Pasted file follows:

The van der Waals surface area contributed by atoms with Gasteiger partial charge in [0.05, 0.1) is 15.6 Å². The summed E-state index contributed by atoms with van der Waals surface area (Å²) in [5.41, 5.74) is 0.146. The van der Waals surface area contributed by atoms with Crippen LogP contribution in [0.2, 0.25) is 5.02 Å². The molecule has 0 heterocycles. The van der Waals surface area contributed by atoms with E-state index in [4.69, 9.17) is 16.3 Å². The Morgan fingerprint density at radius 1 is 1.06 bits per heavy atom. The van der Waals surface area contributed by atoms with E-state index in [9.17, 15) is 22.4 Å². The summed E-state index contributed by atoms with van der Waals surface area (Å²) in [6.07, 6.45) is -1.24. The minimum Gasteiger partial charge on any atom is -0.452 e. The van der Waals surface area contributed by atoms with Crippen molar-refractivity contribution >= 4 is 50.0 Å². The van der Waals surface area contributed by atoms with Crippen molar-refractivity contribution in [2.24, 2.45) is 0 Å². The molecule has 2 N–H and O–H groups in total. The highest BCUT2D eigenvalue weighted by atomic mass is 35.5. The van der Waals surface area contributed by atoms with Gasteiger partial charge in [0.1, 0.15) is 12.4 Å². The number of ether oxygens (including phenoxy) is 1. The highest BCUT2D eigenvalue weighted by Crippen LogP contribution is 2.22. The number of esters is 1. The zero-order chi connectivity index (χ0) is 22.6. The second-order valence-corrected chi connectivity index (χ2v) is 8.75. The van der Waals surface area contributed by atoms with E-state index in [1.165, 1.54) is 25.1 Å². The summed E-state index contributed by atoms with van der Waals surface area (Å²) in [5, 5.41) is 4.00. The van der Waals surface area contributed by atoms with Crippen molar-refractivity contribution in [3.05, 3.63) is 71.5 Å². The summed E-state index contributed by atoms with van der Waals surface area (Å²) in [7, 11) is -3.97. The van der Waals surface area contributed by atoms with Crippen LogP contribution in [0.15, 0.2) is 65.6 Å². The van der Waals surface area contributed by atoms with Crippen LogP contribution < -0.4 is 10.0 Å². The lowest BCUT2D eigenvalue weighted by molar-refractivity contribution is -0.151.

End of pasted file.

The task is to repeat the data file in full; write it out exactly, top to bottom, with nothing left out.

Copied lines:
The van der Waals surface area contributed by atoms with Gasteiger partial charge in [0.05, 0.1) is 15.6 Å². The summed E-state index contributed by atoms with van der Waals surface area (Å²) in [5.41, 5.74) is 0.146. The van der Waals surface area contributed by atoms with Crippen LogP contribution in [0.2, 0.25) is 5.02 Å². The molecule has 0 heterocycles. The van der Waals surface area contributed by atoms with E-state index in [4.69, 9.17) is 16.3 Å². The Morgan fingerprint density at radius 1 is 1.06 bits per heavy atom. The van der Waals surface area contributed by atoms with E-state index in [9.17, 15) is 22.4 Å². The summed E-state index contributed by atoms with van der Waals surface area (Å²) in [6.07, 6.45) is -1.24. The minimum Gasteiger partial charge on any atom is -0.452 e. The van der Waals surface area contributed by atoms with Crippen molar-refractivity contribution >= 4 is 50.0 Å². The van der Waals surface area contributed by atoms with Crippen molar-refractivity contribution in [2.24, 2.45) is 0 Å². The molecule has 2 N–H and O–H groups in total. The highest BCUT2D eigenvalue weighted by atomic mass is 35.5. The van der Waals surface area contributed by atoms with Gasteiger partial charge in [0.1, 0.15) is 12.4 Å². The number of ether oxygens (including phenoxy) is 1. The highest BCUT2D eigenvalue weighted by Crippen LogP contribution is 2.22. The number of esters is 1. The zero-order chi connectivity index (χ0) is 22.6. The second-order valence-corrected chi connectivity index (χ2v) is 8.75. The van der Waals surface area contributed by atoms with E-state index in [1.165, 1.54) is 25.1 Å². The summed E-state index contributed by atoms with van der Waals surface area (Å²) in [5, 5.41) is 4.00. The van der Waals surface area contributed by atoms with Crippen molar-refractivity contribution in [3.05, 3.63) is 71.5 Å². The summed E-state index contributed by atoms with van der Waals surface area (Å²) in [7, 11) is -3.97. The van der Waals surface area contributed by atoms with Crippen LogP contribution in [0.15, 0.2) is 65.6 Å². The van der Waals surface area contributed by atoms with Crippen LogP contribution < -0.4 is 10.0 Å². The lowest BCUT2D eigenvalue weighted by molar-refractivity contribution is -0.151.